Spider-Man: Into the Spider-Verse” (2018) is a typical, solid animated kids’ movie about teenager Miles Morales (Shameik Moore) learning how to be Spider-Man, but on my home viewing I got the sense that it’s mostly supposed to be a visual spectacle. Many action sequences are tailored to theatrical 3D, and some frames look like when you remove your 3D glasses and peek at the screen. My Cold Bananas colleague Shaune tells me this isn’t lazy 2D conversion, but rather a mimicking of old-school comic-book printing, with colors bleeding together. I might’ve enjoyed the visuals more with that perspective.
Igenerally reject reboots of my favorite franchises, but I flat-out love “Roswell, New Mexico,” The CW’s reboot of my beloved “Roswell” (1999-2002). So I should explain why this is. First of all, it’s really well made, with creator Carina Adly MacKenzie and her team showing respect and knowledge of the original material. Secondly, it doesn’t remake the original story; it plays with the same game pieces but has plenty of reasons to exist on its own. Third, it has a distinct title, making it easier to avoid confusion. And fourth, it didn’t cancel an ongoing story in order to start this new one; the original story was wrapped up in books in 2003.
The Matrix” was a cultural phenomenon when it was released on March 31, 1999. It elevated Keanu Reeves from movie star to superstar and introduced the world to “bullet time” (the slow-motion portion of an action scene). It was a critical and commercial success, spawning two sequels and a series of animated shorts. Does it hold up 20 years later? Let’s take a look:
Believe it or not, there was a time when there were zero superhero shows on TV. Now there are so many that they don’t all fit on TV. Even though most of The CW’s lineup is DC Comics adaptations, there isn’t room for all of them. “Titans,” which premiered last fall, and “Doom Patrol,” which launched last month, are both on the DC Universe streaming channel. The pilot episodes are available for free through March 29.
It’s been a cliché for more than four decades now that spectacle can’t overcome a bad screenplay, but it’s still remarkable how many films can nail everything except communicating to a viewer what the heck is going on. With “Captain Marvel,” the fun and technically amazing 21st Marvel Cinematic Universe movie, I can’t discount that I may have spaced out on important details, but I do suspect I was spending too much time trying to figure out the nature of Carol Danvers’ (Brie Larson) superpowers rather than kicking back for the ride.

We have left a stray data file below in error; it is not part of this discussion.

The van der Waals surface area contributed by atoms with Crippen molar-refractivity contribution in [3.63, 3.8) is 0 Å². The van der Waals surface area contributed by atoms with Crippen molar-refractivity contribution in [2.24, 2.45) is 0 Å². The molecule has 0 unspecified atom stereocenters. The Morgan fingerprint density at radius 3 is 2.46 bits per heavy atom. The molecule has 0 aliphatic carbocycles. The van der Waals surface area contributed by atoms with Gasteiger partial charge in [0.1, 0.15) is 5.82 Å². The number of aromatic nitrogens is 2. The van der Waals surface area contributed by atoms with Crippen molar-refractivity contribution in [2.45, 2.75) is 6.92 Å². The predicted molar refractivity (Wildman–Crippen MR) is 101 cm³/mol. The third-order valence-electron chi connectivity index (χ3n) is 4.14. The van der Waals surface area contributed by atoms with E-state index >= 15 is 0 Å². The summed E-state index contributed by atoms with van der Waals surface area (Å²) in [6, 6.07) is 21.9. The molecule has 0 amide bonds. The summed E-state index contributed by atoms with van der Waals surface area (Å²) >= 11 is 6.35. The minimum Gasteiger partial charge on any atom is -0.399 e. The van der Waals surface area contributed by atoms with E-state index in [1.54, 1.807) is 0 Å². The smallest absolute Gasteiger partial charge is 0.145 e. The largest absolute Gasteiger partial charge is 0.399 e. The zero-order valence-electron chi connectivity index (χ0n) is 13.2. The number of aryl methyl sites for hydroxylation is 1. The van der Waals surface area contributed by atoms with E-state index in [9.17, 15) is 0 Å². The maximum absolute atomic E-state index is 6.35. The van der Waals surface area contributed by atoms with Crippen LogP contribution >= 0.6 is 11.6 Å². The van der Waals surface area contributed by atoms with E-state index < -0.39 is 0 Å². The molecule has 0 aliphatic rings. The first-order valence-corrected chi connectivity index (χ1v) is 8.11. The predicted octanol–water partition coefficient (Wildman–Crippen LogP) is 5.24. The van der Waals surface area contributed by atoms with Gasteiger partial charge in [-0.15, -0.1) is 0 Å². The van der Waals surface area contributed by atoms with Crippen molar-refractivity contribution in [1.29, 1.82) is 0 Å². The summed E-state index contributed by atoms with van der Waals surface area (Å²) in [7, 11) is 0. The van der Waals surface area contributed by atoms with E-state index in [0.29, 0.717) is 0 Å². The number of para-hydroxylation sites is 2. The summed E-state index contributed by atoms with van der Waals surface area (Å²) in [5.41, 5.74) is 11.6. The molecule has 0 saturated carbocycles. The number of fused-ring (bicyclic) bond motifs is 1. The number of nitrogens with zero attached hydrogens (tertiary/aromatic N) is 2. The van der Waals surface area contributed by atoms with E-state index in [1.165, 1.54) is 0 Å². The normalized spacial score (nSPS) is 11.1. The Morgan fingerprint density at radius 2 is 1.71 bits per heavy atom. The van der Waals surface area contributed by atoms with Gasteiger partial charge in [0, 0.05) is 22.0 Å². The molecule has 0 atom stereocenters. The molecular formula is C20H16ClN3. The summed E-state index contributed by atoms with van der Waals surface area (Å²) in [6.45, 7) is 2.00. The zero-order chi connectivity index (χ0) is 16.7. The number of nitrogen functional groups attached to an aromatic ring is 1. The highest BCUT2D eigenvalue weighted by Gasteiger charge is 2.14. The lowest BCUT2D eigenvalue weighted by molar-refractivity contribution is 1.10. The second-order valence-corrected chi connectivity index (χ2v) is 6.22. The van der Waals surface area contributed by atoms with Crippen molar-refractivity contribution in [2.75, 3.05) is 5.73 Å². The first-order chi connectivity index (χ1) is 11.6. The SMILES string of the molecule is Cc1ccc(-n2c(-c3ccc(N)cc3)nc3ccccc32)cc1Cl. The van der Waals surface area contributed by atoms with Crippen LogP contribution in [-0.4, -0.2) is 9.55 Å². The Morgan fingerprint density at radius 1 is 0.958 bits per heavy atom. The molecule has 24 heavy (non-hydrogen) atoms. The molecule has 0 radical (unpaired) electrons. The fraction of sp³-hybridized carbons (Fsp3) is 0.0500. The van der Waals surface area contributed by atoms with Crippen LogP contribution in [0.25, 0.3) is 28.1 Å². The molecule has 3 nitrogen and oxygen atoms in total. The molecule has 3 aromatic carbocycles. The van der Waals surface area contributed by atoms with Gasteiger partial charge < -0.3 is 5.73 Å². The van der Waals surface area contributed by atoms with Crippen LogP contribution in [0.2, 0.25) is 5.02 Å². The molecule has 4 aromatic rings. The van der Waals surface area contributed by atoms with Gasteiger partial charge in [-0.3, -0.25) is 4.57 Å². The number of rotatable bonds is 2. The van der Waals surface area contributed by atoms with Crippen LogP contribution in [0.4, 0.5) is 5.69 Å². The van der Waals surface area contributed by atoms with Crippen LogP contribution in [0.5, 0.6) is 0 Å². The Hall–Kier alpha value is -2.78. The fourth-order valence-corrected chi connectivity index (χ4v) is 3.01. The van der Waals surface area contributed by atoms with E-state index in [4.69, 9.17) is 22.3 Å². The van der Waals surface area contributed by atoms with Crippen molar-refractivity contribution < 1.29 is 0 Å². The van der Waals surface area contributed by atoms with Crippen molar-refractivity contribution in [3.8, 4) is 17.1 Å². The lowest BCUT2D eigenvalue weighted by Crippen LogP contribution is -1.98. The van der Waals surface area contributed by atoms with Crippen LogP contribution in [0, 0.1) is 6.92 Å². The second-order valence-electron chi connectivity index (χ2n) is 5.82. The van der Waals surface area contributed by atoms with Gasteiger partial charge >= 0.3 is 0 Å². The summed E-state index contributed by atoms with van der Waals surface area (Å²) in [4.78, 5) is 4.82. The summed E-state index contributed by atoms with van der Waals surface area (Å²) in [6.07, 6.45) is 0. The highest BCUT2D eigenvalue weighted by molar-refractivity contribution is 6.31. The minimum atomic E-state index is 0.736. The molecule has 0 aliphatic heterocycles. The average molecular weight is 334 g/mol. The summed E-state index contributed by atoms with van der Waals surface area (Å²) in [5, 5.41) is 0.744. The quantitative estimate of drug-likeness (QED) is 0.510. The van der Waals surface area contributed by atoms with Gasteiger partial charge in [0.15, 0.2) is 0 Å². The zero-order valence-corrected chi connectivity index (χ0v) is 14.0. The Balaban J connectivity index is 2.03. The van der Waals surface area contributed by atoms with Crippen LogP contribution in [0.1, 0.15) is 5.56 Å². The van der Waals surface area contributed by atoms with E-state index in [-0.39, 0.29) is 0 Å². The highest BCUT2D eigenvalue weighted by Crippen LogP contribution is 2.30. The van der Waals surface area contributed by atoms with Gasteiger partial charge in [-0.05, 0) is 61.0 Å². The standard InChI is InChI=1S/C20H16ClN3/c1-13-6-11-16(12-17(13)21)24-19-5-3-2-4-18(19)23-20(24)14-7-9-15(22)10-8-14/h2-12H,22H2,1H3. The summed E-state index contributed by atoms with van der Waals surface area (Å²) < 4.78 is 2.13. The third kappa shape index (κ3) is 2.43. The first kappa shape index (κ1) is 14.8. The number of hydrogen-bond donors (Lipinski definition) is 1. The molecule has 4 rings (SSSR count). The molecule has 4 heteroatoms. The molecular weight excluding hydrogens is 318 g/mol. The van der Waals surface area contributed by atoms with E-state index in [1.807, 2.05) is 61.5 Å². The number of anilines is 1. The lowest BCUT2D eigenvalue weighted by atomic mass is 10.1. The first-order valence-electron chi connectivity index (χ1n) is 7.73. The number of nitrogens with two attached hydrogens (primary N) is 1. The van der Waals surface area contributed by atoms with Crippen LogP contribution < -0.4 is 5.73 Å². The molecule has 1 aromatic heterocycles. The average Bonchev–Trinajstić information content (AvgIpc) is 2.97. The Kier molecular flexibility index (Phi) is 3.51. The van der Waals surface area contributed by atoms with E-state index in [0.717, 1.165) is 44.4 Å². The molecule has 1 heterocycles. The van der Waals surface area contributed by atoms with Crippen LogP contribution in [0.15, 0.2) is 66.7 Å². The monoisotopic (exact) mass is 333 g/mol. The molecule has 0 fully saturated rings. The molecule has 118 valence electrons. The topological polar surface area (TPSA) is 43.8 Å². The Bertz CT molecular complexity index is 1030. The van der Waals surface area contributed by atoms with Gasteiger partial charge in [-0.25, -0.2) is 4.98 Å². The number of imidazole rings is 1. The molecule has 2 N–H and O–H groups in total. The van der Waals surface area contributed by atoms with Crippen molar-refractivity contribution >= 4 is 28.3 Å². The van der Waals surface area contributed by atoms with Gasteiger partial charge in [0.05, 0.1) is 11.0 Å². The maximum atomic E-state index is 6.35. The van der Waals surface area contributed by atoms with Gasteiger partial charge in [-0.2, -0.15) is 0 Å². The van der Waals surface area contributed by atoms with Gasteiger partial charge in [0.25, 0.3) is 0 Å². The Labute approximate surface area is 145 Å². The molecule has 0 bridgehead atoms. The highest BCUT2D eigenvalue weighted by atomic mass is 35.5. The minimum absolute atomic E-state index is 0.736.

With “Gotham” returning for its final season this month, I’m looking back at past “Batman” projects from the perspective of someone who enjoyed “The Animated Series” as a kid and now enjoys “Gotham.” Next up is “The Dark Knight Rises” (2012).
In 2017, HarperCollins published a Michael Crichton novel with a dinosaur skull on the cover. The bad news is it’s not the unearthing of the late author’s third “Jurassic Park” novel. The good news is “Dragon Teeth” is pretty good. It was written in 1974, and apparently Crichton – who died in 2008 – didn’t feel it was suitable for publication, but with all due respect, I disagree.
With “Gotham” returning for its final season this month, I’m looking back at past “Batman” projects from the perspective of someone who enjoyed “The Animated Series” as a kid and now enjoys “Gotham.” Next up is “The Dark Knight” (2008).
Glass,” the trilogy topper we didn’t know we needed, is a unique animal. It’s hard for me to put a finger on how I feel about it, as it is a very unconventional superhero film, choosing to focus on narrative rather than CGI battles. Today’s cinema is dominated by Marvel and DC blockbusters (most recently the CGI fest “Aquaman”), but writer-director M. Night Shyamalan grounds us in reality by keeping everything just believable enough.
The latest event series that will likely end up going nowhere – either by treading familiar ground or by being canceled – “The Passage” (9 p.m. Eastern Mondays on Fox) is at least driven by a nice relationship at its core. Mark-Paul Gosselaar plays special operative Brad Wolgast and Saniyya Sydney plays recently orphaned 10-year-old Amy. Initially, Wolgast is part of the duo that kidnaps the kid for a secret government project, then he thinks better of it and goes on the run with her.